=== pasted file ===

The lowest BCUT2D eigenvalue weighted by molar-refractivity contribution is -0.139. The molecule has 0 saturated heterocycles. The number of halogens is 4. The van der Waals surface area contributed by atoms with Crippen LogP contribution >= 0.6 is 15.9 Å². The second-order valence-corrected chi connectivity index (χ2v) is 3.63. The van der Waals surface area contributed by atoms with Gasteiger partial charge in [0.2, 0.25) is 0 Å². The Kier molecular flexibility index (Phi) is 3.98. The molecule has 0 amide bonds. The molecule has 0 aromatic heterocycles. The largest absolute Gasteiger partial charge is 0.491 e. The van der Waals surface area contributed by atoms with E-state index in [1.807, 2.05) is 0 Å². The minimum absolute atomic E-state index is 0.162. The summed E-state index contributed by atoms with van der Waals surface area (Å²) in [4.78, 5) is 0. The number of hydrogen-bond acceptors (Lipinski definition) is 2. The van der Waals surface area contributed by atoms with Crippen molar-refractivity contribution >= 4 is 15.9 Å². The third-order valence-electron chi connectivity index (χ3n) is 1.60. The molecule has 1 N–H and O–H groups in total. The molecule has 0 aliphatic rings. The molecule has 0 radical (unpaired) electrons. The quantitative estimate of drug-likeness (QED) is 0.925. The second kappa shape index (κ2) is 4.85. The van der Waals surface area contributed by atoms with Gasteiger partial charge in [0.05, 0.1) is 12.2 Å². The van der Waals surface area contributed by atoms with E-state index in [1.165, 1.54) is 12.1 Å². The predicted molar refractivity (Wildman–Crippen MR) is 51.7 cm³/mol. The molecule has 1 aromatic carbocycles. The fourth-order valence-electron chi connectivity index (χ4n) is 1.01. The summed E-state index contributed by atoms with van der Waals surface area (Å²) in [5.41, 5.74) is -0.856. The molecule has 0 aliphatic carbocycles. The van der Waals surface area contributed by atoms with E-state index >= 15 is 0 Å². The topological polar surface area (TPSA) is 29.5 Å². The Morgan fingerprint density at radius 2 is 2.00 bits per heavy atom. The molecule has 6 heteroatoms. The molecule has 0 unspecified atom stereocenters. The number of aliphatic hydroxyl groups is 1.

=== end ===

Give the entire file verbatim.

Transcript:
The lowest BCUT2D eigenvalue weighted by molar-refractivity contribution is -0.139. The molecule has 0 saturated heterocycles. The number of halogens is 4. The van der Waals surface area contributed by atoms with Crippen LogP contribution >= 0.6 is 15.9 Å². The second-order valence-corrected chi connectivity index (χ2v) is 3.63. The van der Waals surface area contributed by atoms with Gasteiger partial charge in [0.2, 0.25) is 0 Å². The Kier molecular flexibility index (Phi) is 3.98. The molecule has 0 amide bonds. The molecule has 0 aromatic heterocycles. The largest absolute Gasteiger partial charge is 0.491 e. The van der Waals surface area contributed by atoms with E-state index in [1.807, 2.05) is 0 Å². The minimum absolute atomic E-state index is 0.162. The summed E-state index contributed by atoms with van der Waals surface area (Å²) in [4.78, 5) is 0. The number of hydrogen-bond acceptors (Lipinski definition) is 2. The van der Waals surface area contributed by atoms with Crippen molar-refractivity contribution >= 4 is 15.9 Å². The third-order valence-electron chi connectivity index (χ3n) is 1.60. The molecule has 1 N–H and O–H groups in total. The molecule has 0 aliphatic rings. The molecule has 0 radical (unpaired) electrons. The quantitative estimate of drug-likeness (QED) is 0.925. The second kappa shape index (κ2) is 4.85. The van der Waals surface area contributed by atoms with Gasteiger partial charge in [0.05, 0.1) is 12.2 Å². The van der Waals surface area contributed by atoms with E-state index in [1.165, 1.54) is 12.1 Å². The predicted molar refractivity (Wildman–Crippen MR) is 51.7 cm³/mol. The molecule has 1 aromatic carbocycles. The fourth-order valence-electron chi connectivity index (χ4n) is 1.01. The summed E-state index contributed by atoms with van der Waals surface area (Å²) in [5.41, 5.74) is -0.856. The molecule has 0 aliphatic carbocycles. The van der Waals surface area contributed by atoms with E-state index >= 15 is 0 Å². The topological polar surface area (TPSA) is 29.5 Å². The Morgan fingerprint density at radius 2 is 2.00 bits per heavy atom. The molecule has 6 heteroatoms. The molecule has 0 unspecified atom stereocenters. The number of aliphatic hydroxyl groups is 1.